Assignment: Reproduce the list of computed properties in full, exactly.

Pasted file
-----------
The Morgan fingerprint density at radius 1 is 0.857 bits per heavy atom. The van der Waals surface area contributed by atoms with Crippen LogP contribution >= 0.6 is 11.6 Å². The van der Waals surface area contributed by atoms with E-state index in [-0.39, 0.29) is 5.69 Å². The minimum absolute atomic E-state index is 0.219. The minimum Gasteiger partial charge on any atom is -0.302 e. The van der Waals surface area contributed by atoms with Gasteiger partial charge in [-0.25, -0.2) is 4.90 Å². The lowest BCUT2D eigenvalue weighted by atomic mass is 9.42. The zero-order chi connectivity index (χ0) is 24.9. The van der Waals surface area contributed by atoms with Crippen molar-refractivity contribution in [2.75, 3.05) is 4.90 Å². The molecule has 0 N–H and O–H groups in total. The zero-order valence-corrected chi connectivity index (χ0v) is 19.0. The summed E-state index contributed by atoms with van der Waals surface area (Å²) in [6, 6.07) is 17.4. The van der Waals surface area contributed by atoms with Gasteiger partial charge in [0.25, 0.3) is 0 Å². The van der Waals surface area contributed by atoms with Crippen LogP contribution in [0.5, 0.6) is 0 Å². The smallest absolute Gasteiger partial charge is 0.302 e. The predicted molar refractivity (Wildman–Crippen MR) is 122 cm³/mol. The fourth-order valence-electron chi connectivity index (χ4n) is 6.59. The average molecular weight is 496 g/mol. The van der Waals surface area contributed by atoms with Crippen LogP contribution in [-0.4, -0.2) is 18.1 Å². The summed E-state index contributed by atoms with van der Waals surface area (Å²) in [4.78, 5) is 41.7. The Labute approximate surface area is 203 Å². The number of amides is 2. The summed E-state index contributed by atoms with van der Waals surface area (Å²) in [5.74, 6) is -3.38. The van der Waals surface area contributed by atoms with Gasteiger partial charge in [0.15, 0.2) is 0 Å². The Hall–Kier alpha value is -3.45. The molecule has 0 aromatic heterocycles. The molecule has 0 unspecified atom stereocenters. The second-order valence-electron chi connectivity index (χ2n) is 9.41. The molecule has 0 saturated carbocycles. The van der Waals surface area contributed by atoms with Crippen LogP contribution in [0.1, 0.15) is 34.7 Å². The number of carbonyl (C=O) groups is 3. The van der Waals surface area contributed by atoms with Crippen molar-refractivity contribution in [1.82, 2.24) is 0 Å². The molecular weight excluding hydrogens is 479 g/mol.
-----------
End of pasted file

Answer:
The Morgan fingerprint density at radius 1 is 0.857 bits per heavy atom. The van der Waals surface area contributed by atoms with Crippen LogP contribution >= 0.6 is 11.6 Å². The van der Waals surface area contributed by atoms with E-state index in [-0.39, 0.29) is 5.69 Å². The minimum absolute atomic E-state index is 0.219. The minimum Gasteiger partial charge on any atom is -0.302 e. The van der Waals surface area contributed by atoms with Gasteiger partial charge in [-0.25, -0.2) is 4.90 Å². The lowest BCUT2D eigenvalue weighted by atomic mass is 9.42. The zero-order chi connectivity index (χ0) is 24.9. The van der Waals surface area contributed by atoms with Crippen molar-refractivity contribution in [2.75, 3.05) is 4.90 Å². The molecule has 0 N–H and O–H groups in total. The zero-order valence-corrected chi connectivity index (χ0v) is 19.0. The summed E-state index contributed by atoms with van der Waals surface area (Å²) in [6, 6.07) is 17.4. The van der Waals surface area contributed by atoms with Gasteiger partial charge in [0.25, 0.3) is 0 Å². The van der Waals surface area contributed by atoms with Crippen LogP contribution in [0.5, 0.6) is 0 Å². The smallest absolute Gasteiger partial charge is 0.302 e. The predicted molar refractivity (Wildman–Crippen MR) is 122 cm³/mol. The fourth-order valence-electron chi connectivity index (χ4n) is 6.59. The average molecular weight is 496 g/mol. The van der Waals surface area contributed by atoms with Crippen LogP contribution in [-0.4, -0.2) is 18.1 Å². The summed E-state index contributed by atoms with van der Waals surface area (Å²) in [4.78, 5) is 41.7. The Labute approximate surface area is 203 Å². The number of amides is 2. The summed E-state index contributed by atoms with van der Waals surface area (Å²) in [5.74, 6) is -3.38. The van der Waals surface area contributed by atoms with Gasteiger partial charge in [0.15, 0.2) is 0 Å². The Hall–Kier alpha value is -3.45. The molecule has 0 aromatic heterocycles. The molecule has 0 unspecified atom stereocenters. The second-order valence-electron chi connectivity index (χ2n) is 9.41. The molecule has 0 saturated carbocycles. The van der Waals surface area contributed by atoms with Crippen LogP contribution in [0.1, 0.15) is 34.7 Å². The number of carbonyl (C=O) groups is 3. The van der Waals surface area contributed by atoms with Crippen molar-refractivity contribution in [1.82, 2.24) is 0 Å². The molecular weight excluding hydrogens is 479 g/mol.